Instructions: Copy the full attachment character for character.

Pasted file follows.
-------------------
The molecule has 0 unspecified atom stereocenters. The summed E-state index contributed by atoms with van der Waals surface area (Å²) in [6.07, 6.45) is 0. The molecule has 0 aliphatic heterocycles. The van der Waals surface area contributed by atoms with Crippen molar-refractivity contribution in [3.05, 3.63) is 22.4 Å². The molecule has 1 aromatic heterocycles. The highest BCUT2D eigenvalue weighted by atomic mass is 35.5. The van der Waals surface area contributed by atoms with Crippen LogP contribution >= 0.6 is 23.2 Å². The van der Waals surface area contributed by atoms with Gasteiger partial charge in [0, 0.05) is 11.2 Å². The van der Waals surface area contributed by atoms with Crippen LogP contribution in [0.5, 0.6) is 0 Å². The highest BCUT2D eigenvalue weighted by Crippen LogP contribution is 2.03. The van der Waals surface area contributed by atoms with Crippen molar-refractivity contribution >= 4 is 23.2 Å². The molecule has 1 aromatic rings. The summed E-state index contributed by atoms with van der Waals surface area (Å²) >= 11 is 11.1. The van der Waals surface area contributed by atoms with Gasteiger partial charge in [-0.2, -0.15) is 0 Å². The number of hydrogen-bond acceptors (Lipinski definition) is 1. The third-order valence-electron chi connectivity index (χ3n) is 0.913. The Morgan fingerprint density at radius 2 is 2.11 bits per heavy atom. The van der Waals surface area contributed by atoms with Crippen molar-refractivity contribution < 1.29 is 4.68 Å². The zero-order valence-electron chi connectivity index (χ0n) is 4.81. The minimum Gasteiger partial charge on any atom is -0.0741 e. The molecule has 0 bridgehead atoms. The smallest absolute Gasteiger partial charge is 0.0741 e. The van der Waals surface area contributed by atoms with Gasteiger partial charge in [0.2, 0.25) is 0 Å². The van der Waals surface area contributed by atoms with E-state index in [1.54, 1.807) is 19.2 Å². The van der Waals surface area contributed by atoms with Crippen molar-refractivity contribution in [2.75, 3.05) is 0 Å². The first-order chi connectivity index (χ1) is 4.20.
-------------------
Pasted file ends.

The molecule has 0 unspecified atom stereocenters. The summed E-state index contributed by atoms with van der Waals surface area (Å²) in [6.07, 6.45) is 0. The molecule has 0 aliphatic heterocycles. The van der Waals surface area contributed by atoms with Crippen molar-refractivity contribution in [3.05, 3.63) is 22.4 Å². The molecule has 1 aromatic heterocycles. The highest BCUT2D eigenvalue weighted by atomic mass is 35.5. The van der Waals surface area contributed by atoms with Crippen LogP contribution >= 0.6 is 23.2 Å². The van der Waals surface area contributed by atoms with Gasteiger partial charge in [0, 0.05) is 11.2 Å². The van der Waals surface area contributed by atoms with Crippen LogP contribution in [0.5, 0.6) is 0 Å². The highest BCUT2D eigenvalue weighted by Crippen LogP contribution is 2.03. The van der Waals surface area contributed by atoms with Crippen molar-refractivity contribution >= 4 is 23.2 Å². The molecule has 1 aromatic rings. The summed E-state index contributed by atoms with van der Waals surface area (Å²) >= 11 is 11.1. The van der Waals surface area contributed by atoms with Gasteiger partial charge in [-0.2, -0.15) is 0 Å². The number of hydrogen-bond acceptors (Lipinski definition) is 1. The third-order valence-electron chi connectivity index (χ3n) is 0.913. The Morgan fingerprint density at radius 2 is 2.11 bits per heavy atom. The van der Waals surface area contributed by atoms with Crippen molar-refractivity contribution < 1.29 is 4.68 Å². The zero-order valence-electron chi connectivity index (χ0n) is 4.81. The minimum Gasteiger partial charge on any atom is -0.0741 e. The molecule has 0 bridgehead atoms. The smallest absolute Gasteiger partial charge is 0.0741 e. The van der Waals surface area contributed by atoms with Gasteiger partial charge in [0.2, 0.25) is 0 Å². The van der Waals surface area contributed by atoms with E-state index in [1.54, 1.807) is 19.2 Å². The van der Waals surface area contributed by atoms with Crippen molar-refractivity contribution in [2.75, 3.05) is 0 Å². The first-order chi connectivity index (χ1) is 4.20.